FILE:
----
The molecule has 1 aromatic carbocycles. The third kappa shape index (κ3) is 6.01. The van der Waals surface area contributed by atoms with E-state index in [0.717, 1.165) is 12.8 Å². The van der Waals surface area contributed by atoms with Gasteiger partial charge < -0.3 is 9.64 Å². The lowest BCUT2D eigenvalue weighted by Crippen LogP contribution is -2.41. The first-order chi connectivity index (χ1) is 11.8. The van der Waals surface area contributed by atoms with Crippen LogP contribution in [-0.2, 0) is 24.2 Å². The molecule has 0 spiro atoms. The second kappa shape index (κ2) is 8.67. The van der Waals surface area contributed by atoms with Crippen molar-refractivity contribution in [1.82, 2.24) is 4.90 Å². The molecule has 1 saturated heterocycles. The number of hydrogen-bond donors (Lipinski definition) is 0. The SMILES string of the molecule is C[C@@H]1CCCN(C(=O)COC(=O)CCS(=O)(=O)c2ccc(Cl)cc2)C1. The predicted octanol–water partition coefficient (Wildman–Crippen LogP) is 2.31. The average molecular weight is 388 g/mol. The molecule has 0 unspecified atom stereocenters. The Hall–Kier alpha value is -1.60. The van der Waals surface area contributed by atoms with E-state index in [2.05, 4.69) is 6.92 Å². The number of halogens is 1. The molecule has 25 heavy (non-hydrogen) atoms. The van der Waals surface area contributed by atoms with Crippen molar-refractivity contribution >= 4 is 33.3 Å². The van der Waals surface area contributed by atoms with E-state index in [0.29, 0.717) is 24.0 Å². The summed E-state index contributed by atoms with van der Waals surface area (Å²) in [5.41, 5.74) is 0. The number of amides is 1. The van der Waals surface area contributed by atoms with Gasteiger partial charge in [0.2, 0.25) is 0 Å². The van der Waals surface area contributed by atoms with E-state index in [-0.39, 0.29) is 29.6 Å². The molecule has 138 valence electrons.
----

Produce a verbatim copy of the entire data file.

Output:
The molecule has 1 aromatic carbocycles. The third kappa shape index (κ3) is 6.01. The van der Waals surface area contributed by atoms with E-state index in [0.717, 1.165) is 12.8 Å². The van der Waals surface area contributed by atoms with Gasteiger partial charge < -0.3 is 9.64 Å². The lowest BCUT2D eigenvalue weighted by Crippen LogP contribution is -2.41. The first-order chi connectivity index (χ1) is 11.8. The van der Waals surface area contributed by atoms with Crippen LogP contribution in [-0.2, 0) is 24.2 Å². The molecule has 0 spiro atoms. The second kappa shape index (κ2) is 8.67. The van der Waals surface area contributed by atoms with Crippen molar-refractivity contribution in [1.82, 2.24) is 4.90 Å². The molecule has 1 saturated heterocycles. The number of hydrogen-bond donors (Lipinski definition) is 0. The SMILES string of the molecule is C[C@@H]1CCCN(C(=O)COC(=O)CCS(=O)(=O)c2ccc(Cl)cc2)C1. The predicted octanol–water partition coefficient (Wildman–Crippen LogP) is 2.31. The average molecular weight is 388 g/mol. The molecule has 0 unspecified atom stereocenters. The Hall–Kier alpha value is -1.60. The van der Waals surface area contributed by atoms with E-state index in [2.05, 4.69) is 6.92 Å². The number of halogens is 1. The molecule has 25 heavy (non-hydrogen) atoms. The van der Waals surface area contributed by atoms with Crippen molar-refractivity contribution >= 4 is 33.3 Å². The van der Waals surface area contributed by atoms with E-state index in [0.29, 0.717) is 24.0 Å². The summed E-state index contributed by atoms with van der Waals surface area (Å²) in [5.41, 5.74) is 0. The number of amides is 1. The van der Waals surface area contributed by atoms with Gasteiger partial charge in [0.2, 0.25) is 0 Å². The van der Waals surface area contributed by atoms with E-state index in [-0.39, 0.29) is 29.6 Å². The molecule has 138 valence electrons.